Beyond the JCP, however, the opposition is in disarray. The Democratic Party of Japan, which controlled the government from 2009 to 2012, picked up a few seats, but its total win of 72 fell far short of its goal to secure 100, and its own party leader, Banri Kaieda, failed to win re-election. The result is a blow for those who hoped that electoral reform would bring about a two-party system. Instead, we see a return to the default predominance of the LDP in the absence of alternatives. Even if the party has controlled the government for 55 years out of the last 59, it’s not terribly well liked, and hasn’t claimed a simple majority in the popular vote in over half a century.
But this matters little in a system where seat bonuses are divvied out to the party that secures the largest number of ballots. The result is a commanding position for Abe. The LDP, with its coalition sidekick, holds the supermajority in the House of Representatives needed to pass legislation over the heads of other parties. The duo also holds a simple majority in the House of Councillors, which will hamper the veto of legislation passed in the lower house. What will Abe do with this great power and a renewed mandate? With the election results coming in, he hinted at the program ahead in a press conference where he told the media that it is his “ardent desire” to revise the Constitution.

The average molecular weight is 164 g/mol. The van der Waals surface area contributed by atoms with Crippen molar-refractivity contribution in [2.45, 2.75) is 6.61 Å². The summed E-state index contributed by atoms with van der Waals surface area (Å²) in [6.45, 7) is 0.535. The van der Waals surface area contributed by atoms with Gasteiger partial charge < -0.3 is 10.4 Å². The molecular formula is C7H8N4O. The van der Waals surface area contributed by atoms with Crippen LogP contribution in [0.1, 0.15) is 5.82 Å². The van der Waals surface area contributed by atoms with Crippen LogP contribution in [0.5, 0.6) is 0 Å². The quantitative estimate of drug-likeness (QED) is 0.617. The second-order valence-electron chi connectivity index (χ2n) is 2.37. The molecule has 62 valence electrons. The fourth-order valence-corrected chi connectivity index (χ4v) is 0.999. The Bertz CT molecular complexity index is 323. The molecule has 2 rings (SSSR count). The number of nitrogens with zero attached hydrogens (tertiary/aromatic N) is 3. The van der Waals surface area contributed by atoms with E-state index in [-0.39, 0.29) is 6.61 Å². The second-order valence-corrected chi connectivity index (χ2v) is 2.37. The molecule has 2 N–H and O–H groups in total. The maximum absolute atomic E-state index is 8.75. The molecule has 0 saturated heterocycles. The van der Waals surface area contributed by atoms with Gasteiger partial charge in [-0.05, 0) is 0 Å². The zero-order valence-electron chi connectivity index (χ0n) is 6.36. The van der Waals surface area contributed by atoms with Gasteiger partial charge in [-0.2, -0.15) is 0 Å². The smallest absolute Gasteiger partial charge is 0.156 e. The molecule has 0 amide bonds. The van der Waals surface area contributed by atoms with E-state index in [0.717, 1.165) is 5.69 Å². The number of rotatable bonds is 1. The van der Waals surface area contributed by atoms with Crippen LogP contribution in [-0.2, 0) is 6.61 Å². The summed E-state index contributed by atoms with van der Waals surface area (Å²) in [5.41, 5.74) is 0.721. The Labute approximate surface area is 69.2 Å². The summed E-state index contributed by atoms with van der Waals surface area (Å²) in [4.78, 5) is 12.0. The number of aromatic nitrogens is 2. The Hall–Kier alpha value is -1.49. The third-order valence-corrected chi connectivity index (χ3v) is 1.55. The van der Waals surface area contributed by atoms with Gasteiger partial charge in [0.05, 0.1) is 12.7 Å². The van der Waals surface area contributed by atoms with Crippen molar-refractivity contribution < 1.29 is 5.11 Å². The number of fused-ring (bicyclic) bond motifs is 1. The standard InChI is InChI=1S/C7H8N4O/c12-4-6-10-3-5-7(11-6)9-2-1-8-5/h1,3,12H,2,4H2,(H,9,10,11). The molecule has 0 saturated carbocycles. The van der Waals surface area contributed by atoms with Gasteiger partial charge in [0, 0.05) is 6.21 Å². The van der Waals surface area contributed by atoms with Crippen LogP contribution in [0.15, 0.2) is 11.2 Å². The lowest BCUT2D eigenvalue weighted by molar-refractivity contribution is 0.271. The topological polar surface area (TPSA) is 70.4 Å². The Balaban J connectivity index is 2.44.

Like Denmark, Japan has never amended its founding document, but current LDP proposals call for a comprehensive overhaul that would transform nearly all of its 103 Articles, beginning with the Preamble. In place of its hymns to universal human rights and personal liberty would come solemn declarations of Japan’s long history and unique culture. The emperor, relegated to symbolic status following imperial defeat in 1945, would be upgraded to the position of Head of State. Throughout the document, the revisions would emphasize the importance of maintaining public order over protecting individual rights, such as free speech. Eroding the position of the individual yet further, the family would replace the person as the basic unit of society. And, crucially, Article 9, which – read according to the letter – rejects war as a sovereign right, would be rewritten to legalize a full-fledged army. If the “Peace Article” has been reinterpreted over the years to allow a National Police Reserve then a National Safety Force, and now a Self Defence Force, it nonetheless occupies a hallowed position within the national imaginary, and most Japanese will proudly declaim that their country is the only one to have given up war. The transformation of Article 9 would mark the end of an era.